Ophtalmic cause

In this case there are visual symptoms that appear first and foremost. There is usually a spot of light that slowly gets bigger and occurs in both eyes. This can last for anywhere between 10 minutes and a half-hour.

Osteopathy treatment

Osteopathy is used to treat the patient in a holistic manner, that is, globally. This takes into account the symptoms evoked by each individual and adds to this the results of a manual examination to propose an optimal therapy that is customized to the patient.

The aim of the treatment, if it is complete and well done, is to avoid recurrence or to increase the period of time between events.

For migraines, a belief that was handed down from the founder of osteopathy, Andrew Taylor Still applies “The Rule of the Artery is Supreme”. In fact, migraines are generally linked to defective cranial vascularization. The intention is therefore to reset the circulation at the level of the various arteries by various methods.

The treatment can also be multidisciplinary with the intervention of another discipline to best optimise treatment; notably the neurologist or the orthoptist.


SPINAL OSTEOPATHY
NECK PAIN, UPPER AND LOWER BACK PAIN

Whether it be posture related issues or pain, spinal injury, bulging disc or pain in the spine or from the nerves originating at the spine our osteopaths are your spinal technicians and we can help.

Our Osteopaths will work to assess your problem area by performing any relevant tests and examination in the consultation. This will allow them to come to a diagnosis and they will then provide relevant hands on treatment during your consultation, which may include massage, stretching, joint mobilisation or loosening, and ligament work.

You may then be given some tips or further rehabilitation exercises for at home to speed up your recovery.

Our Osteopaths are able to refer you for X-ray or MRI if required to get the answers needed.

Things the osteopath will consider when working with you are:

  • Why did this problem start?
  • Is there other areas in the body affecting or contributing to the issue?
  • How can we resolve the pain or problem area and help the results to last?

Cervical spine (neck)

“Ipad neck” forward head carriage

Forward head carriage or as we like to call it “ipad neck” is the posture of the head jutting forwards in front of the shoulders from hours spent everyday looking down at mobile phones and ipads or sitting at a computer based work station. This in turn stretches the spinal cord, nerves, important ligaments and muscles which can then refer pain to the head.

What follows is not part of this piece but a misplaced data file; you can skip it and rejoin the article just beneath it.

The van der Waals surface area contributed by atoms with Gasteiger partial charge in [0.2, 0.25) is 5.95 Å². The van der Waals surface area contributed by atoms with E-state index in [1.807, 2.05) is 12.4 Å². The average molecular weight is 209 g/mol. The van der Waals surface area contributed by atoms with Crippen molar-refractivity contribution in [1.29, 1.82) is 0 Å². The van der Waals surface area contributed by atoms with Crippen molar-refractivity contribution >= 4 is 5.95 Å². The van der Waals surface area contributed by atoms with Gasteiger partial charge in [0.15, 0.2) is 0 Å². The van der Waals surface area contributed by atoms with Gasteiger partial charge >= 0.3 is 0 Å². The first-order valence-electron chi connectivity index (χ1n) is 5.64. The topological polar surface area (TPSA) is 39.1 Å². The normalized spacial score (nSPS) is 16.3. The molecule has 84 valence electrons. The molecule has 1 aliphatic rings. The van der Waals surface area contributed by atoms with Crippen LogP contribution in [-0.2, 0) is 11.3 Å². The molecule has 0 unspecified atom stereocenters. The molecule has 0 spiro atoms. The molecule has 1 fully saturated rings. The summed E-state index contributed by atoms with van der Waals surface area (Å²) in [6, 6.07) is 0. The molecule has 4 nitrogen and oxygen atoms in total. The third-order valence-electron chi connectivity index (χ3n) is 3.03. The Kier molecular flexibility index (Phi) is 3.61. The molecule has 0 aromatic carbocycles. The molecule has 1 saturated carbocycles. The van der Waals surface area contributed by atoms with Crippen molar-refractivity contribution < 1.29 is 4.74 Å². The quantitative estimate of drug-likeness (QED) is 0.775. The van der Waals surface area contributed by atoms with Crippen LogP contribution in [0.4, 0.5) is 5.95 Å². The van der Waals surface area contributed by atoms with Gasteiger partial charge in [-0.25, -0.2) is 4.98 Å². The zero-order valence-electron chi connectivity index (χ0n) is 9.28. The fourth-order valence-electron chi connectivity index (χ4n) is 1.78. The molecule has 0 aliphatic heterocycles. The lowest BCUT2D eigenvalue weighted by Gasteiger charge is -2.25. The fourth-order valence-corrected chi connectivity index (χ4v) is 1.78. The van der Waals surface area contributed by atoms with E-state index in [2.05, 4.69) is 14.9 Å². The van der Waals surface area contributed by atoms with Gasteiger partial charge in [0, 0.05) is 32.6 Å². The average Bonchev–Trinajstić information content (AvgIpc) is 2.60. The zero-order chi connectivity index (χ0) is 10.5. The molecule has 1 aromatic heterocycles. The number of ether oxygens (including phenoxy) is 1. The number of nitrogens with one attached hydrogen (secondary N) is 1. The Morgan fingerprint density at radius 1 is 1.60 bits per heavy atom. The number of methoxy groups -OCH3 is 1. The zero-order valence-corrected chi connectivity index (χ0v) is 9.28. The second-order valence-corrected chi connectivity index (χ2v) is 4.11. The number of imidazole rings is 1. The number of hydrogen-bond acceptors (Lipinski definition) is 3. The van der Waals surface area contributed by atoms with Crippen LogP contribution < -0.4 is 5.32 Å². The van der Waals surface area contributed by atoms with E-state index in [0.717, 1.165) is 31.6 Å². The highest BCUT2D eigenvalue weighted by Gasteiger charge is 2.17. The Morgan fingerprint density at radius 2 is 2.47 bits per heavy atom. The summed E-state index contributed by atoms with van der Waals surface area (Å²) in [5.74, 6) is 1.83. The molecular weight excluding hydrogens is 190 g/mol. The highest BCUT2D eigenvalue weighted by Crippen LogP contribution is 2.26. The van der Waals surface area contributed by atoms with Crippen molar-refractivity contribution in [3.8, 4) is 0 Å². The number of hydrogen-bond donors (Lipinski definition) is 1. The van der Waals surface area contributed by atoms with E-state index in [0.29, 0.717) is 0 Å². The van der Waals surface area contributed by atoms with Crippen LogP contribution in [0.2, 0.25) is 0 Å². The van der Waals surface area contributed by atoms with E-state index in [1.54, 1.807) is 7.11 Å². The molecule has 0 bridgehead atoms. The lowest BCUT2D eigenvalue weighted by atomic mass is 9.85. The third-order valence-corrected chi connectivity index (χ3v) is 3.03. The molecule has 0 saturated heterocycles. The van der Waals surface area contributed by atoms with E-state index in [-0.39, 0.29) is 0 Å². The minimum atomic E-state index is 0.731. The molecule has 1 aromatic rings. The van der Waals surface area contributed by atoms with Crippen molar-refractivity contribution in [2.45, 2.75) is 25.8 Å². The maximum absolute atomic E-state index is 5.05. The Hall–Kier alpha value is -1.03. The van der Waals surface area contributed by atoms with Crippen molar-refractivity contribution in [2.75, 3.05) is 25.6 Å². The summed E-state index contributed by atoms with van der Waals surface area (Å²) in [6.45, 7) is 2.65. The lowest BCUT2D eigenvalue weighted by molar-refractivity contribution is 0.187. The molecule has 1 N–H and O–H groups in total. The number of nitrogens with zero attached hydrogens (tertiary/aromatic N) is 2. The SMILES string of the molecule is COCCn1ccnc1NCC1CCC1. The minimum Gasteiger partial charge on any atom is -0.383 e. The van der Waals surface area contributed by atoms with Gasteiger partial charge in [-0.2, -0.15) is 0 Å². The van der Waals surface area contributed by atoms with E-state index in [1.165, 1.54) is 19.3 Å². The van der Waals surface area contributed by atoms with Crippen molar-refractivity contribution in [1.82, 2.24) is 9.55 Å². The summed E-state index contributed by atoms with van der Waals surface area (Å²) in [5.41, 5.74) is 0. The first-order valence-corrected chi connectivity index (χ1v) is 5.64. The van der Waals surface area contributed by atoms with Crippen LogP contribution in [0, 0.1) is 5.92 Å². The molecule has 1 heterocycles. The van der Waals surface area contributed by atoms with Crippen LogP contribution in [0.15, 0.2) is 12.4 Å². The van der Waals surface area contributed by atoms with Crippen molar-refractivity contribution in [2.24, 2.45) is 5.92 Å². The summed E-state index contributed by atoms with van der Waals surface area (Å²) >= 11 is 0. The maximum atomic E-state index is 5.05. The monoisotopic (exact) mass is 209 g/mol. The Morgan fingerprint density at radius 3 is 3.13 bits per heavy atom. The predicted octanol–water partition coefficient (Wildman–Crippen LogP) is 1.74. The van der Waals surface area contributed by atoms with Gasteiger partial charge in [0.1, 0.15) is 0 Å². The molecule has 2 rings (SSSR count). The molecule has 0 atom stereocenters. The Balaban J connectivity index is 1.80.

. Neck pain/strain, Disc bulge, Wry neck, Pins and needles or numbness in the arms or hands

. Headaches associated with neck,Muscle tightness

Thoracic spine (mid back)

. Pain, Rib pain, Disc bulge, Postural tension, Muscle tightness,Pins and needles

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Lumbar spine (lower back)

Pain, Strain, Sciatica, Muscle tightness, Disc bulge/slipped disc

Pins and needles or numbness in legs, Arthritic pain

AS- Ankylosing spondylitis

Back Pain

Back pain is very common and is the main reason patients consult osteopaths. We see a lot of low back pain patients. Jerry has a particular interest in it and completed his Doctorate on it and the different factors that may influence it.


What is SI joint Dysfunction?

What does SIJ Dysfunction mean and how does it affect me?

SIJ - stands for the sacro-illiac joint, and is the joint in the pelvis between the sacrum (lowest part of the spine) and the ilium (pelvic bone). There are actually two SI joints, located either side of the sacrum.

There are a number of strong muscles and ligaments that surround the SI joint. The muscles that surround the SI joint don’t actually act directly to produce active movement of the joint as its primary function is to act as shock absorber and transmit forces from the upper body and spine sideways into the pelvis and then into the lower limbs.

Causes of SIJ Dysfunction: